Here is the kicker. Paul had completely given his life to Christ, but he still had goals. He still pursued Christ. He still pursued the prize of God’s upward call. He was reaching, learning, growing, and striving to put the past behind him and reach for the things ahead of him:

12 It’s not that I have already reached this goal or have already been perfected, but I pursue it, so that I may grab hold of it because Christ grabbed hold of me for just this purpose. 13 Brothers and sisters, I myself don’t think I’ve reached it, but I do this one thing: I forget about the things behind me and reach out for the things ahead of me. 14 The goal I pursue is the prize of God’s upward call in Christ Jesus.

Are you letting things in your past hold you back? Is God telling you to let go?

Do you continue to have spiritual goals, or has a complacent attitude taken over?

It is never too late to reach for Christ. It is never too late to change. It is never too late to walk away from the old things and vigorously pursue a new life.

So sign up for that Bible study! Get sober! Go on the mission trip! Grow your bangs out! Volunteer to help with the youth! You are never too young or too old, and as long as you’re still breathing, it’s never too late.

Morning Clouds by Vic Miles

Lent is Not a Diet

I read an article somewhere recently that stated “Lent is not a diet.” The writer went on to discuss how we sometimes use Lent to correct poor eating habits, focus on exercising more, and try to lose weight by giving up or fasting from the things that caused us to gain it over the winter. As a colleague mentioned in his sermon, Lent comes just in time for “beach body preparation.”

Boy, when you combine a typical winter with a pandemic, you can end up with a lot to “give up!”

But of course the focus of Lent is to fast from something that is distracting you from God. Many people have given up social media. Some have pledged to stop arguing with their spouse. Others gave up Netflix or the news channels. What have you given up?

One year I gave up complaining. I didn’t have much to say for six weeks, much to my husband’s delight. We laugh about now, but I have to confess that it was a STRUGGLE. It was a good exercise in learning how much complaining I do on a regular basis. What an eye-opener!

So yes, Lent is not a diet … but today’s Scripture calls us to consider that we have made our “stomach our god” and we can easily become too focused on filling ourselves up with earthly things:

Philippians 3 (Common English Bible)

17 Brothers and sisters, become imitators of me and watch those who live this way—you can use us as models. 18 As I have told you many times and now say with deep sadness, many people live as enemies of the cross. 19 Their lives end with destruction. Their god is their stomach, and they take pride in their disgrace because their thoughts focus on earthly things. 

Paul boldly challenges us to imitate him in his righteousness (if not his humility). He makes the clear point that we are enemies of the cross if we continue to pursue earthly wealth, status, achievements, etc. at the sake of the cross-life, which calls us to a life of sacrifice, obedience, and service.

20 Our citizenship is in heaven. We look forward to a savior that comes from there—the Lord Jesus Christ. 21 He will transform our humble bodies so that they are like his glorious body, by the power that also makes him able to subject all things to himself.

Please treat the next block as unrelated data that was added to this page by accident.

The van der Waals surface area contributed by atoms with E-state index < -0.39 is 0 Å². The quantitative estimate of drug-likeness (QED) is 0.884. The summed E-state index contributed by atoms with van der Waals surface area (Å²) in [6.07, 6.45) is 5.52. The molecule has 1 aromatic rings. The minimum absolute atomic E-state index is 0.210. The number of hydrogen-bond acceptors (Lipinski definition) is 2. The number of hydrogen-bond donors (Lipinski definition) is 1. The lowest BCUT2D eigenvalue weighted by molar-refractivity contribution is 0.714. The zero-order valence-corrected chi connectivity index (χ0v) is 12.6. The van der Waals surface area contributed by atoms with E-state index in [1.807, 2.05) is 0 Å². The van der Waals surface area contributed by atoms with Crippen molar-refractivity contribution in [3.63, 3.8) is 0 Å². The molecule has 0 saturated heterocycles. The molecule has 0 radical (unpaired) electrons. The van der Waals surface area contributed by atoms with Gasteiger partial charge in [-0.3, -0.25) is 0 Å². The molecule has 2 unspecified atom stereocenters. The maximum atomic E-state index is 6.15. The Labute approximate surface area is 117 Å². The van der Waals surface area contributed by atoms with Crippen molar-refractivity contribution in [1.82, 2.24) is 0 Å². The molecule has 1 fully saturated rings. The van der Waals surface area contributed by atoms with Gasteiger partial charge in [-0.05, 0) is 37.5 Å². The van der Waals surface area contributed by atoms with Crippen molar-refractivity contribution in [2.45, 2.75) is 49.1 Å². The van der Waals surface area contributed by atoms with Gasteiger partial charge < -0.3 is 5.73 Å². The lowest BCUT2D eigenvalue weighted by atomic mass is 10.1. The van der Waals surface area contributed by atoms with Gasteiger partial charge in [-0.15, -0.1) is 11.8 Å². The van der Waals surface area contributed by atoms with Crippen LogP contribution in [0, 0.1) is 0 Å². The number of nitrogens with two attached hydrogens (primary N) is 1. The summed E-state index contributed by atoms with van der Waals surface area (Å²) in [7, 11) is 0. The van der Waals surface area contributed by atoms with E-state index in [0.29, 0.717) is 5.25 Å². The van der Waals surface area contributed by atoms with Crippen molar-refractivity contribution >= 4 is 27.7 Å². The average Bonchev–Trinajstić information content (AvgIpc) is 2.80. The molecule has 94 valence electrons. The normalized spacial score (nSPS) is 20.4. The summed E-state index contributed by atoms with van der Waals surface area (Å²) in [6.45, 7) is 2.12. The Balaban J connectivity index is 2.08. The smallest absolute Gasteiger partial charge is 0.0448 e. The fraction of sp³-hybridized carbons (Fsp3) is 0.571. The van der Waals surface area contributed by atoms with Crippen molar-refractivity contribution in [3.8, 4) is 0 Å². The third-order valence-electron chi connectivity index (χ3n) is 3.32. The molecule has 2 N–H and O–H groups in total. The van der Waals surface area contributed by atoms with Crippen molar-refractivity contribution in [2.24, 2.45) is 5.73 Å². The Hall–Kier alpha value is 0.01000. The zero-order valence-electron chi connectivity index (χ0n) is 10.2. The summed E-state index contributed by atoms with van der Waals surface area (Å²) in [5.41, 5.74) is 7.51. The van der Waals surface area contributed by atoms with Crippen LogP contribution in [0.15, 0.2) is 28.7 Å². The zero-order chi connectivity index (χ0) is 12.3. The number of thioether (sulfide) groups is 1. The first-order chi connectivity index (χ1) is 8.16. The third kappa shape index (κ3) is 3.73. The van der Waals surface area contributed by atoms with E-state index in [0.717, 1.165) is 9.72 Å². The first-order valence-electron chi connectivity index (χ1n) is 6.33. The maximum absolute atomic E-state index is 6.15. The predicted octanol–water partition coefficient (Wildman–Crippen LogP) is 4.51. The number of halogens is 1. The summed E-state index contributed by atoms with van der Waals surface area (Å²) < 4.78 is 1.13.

Our citizenship is in heaven! Ponder that for a moment. That means that the “rules” for our lives here are the same rules God establishes for those who live in the heavenly realm. This passage makes us question our motivations. Are we too focused on earthly things?

Stand firm in the Lord

4 Therefore, my brothers and sisters whom I love and miss, who are my joy and crown, stand firm in the Lord.

Paul encourages us to stand firm in the Lord. We can forsake the pulls and pushes of secular life and keep our hearts in tune with God. Where is God calling you to change? Are you using this time of giving something up for Lent to fill the void with Jesus? What are you learning?

Paul reminds us in this Lenten season and in our Lenten disciplines to stand firm. You belong to the kingdom in heaven!

Act like it.

Heaven on Earth by Michelle Robertson

Off and Running

How many among you are runners? I am one of those weird people who enjoys running… in certain circumstances. Mind you, I definitely have some requirements for when I like to run.

I like to run when:

it’s not too early,

it’s not too late,

it’s not too hot,

it’s not too cold,

it’s not raining,

it’s not too humid,

or when a dog is chasing me.

For over a decade I have run with two women who are my bffs, therapists, hand-holders, comediennes, and steadfast supporters of everything I have ever tried. One of our husbands dubbed us as “toggers,” i.e. talking joggers. Really, the whole point is to talk. Running is secondary. We call ourselves Elite Toggers because when it comes to talking while running, no one can hold a candle to our nonsense.

I don’t know if Paul was a runner/jogger/togger but he really had the lingo down. In a letter to church at Philippi, he uses running imagery to describe the pursuit of all things holy.

He begins by laying out his credentials as a properly born Jew:

 Philippians 3 (The Message)

You know my pedigree: a legitimate birth, circumcised on the eighth day; an Israelite from the elite tribe of Benjamin; a strict and devout adherent to God’s law; a fiery defender of the purity of my religion, even to the point of persecuting the church; a meticulous observer of everything set down in God’s law Book.

Then Paul goes on to say that he is throwing away all of his credentials for the sake of Christ. He contends that any gain his credentials gave him are a loss now because of the surpassing worth of knowing Christ Jesus his Lord.